Shooting Elk

Dearest Rachel –

Don’t worry; even though I’m probably the only non-hunter in the entire group, we’re hewing to the current dictum when dealing with nature: “take nothing but photographs, leave nothing but footprints.”

So, photographs it is. Assuming we can find any elk to shoot. The last couple of days, we’ve only seen a handful – while some of us have heard some ‘bugling,’ which is apparently what the bulls do when they’re on the prowl – and barely within shooting range.

And as you can see, all I got was the backside.

But today, as we left the campground to the restaurant we planned to eat dinner at, Luke had us leave a bit earlier, so we could hopefully spot some elk while there was still daylight. The bet paid off.

We came across the first one shortly after pulling out of the YMCA campgrounds, walking along the road as if he owned it. And considering that there were cars pulled over to the side of the road, and people wandering around taking his picture, maybe he did.

Further along, once we got into town, there was one literally walking across the interstate that cuts through Estes Park. It may have been a considerably smaller bull in the first one, but for walking across an interstate, I’d say he had more in the way of real cojones than the first.

But the crowning moment was finding a bull and his entire harem in the middle of one of the town’s main squares (which, admittedly, was more like a triangle, but why quibble about technicalities like that?). Luke actually parked the vehicle at this point, so we could all get out and take pictures, and we were definitely not alone in doing so. They were all sorts of people standing across the street from where the bull and his harem were resting.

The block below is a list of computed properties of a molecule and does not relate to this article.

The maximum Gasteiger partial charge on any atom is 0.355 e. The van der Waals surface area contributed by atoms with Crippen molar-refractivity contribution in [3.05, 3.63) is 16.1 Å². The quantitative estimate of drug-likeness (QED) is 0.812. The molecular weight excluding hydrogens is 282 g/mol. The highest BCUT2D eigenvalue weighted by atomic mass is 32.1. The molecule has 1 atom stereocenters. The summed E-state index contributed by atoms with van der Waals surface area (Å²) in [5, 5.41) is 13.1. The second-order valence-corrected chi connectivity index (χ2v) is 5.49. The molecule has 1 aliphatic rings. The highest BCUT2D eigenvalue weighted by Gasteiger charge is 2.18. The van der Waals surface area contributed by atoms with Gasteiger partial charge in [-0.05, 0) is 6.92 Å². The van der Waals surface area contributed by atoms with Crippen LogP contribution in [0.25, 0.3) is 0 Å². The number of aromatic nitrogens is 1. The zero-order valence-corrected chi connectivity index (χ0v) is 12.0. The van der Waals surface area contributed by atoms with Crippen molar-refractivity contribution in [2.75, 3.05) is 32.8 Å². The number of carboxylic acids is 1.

According to Moses – because I didn’t see this myself – at least one of the cows was licking a statue of a bull elk by mistake. I can just picture what she might’ve been thinking:

“Gee, Buck… you’re cute and all, but your breath smells like copper.”

For her sake, I hope she figures it out before too long; this gender swapped version of Pygmalion will probably not end well otherwise.

The dinner conversation continues to turn toward business. One of the topics is about the price to charge as a speaking fee, and how it’s sometimes necessary to charge a large amount to give your potential audience the idea you’re worth it. Apparently, just as an example, Dave Ramsey (of Financial Peace University fame) charges well over a hundred dollars for tickets to his presentations. Considering that his whole business model is based off of informing people how to budget their money, my gut reaction is to think that the first thing people are overspending on his tickets to his presentation. But from another perspective, if a fifty thousand dollar speaker allows a company to be more profitable by three hundred dollars, then the return on investment is worth it.

Most of these other guys own their own businesses, and they’re quite prosperous, it would seem. Having a been an employee all my life rather than an entrepreneur (and having resolved to never tie my identity to my vocation), I feel it’s just one more way that I’m out of my depth among this crowd, or at least ill-suited to relate to them. I don’t think they can teach me anything about how to deal with my situation, and there’s not much they can learn from me in turn. At least I can grab that it is… an experience.

As we gather on the porch after supper, Luke describes the man he wants to talk about for tomorrow’s closing session. I recognize who he’s talking about almost instantly, because he’s one of dad‘s great role models, despite being relatively obscure to the average reader of scripture. Presumably, I’ll try and write to you about him tomorrow, as I recap things from the airport.

Until then, I should probably close this app and go to sleep, as we wake up early in the morning. I’ll talk to you later, honey.

Remember that I love you.

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I am Rachel's husband. Was. I'm still trying to deal with it. I probably always will be.

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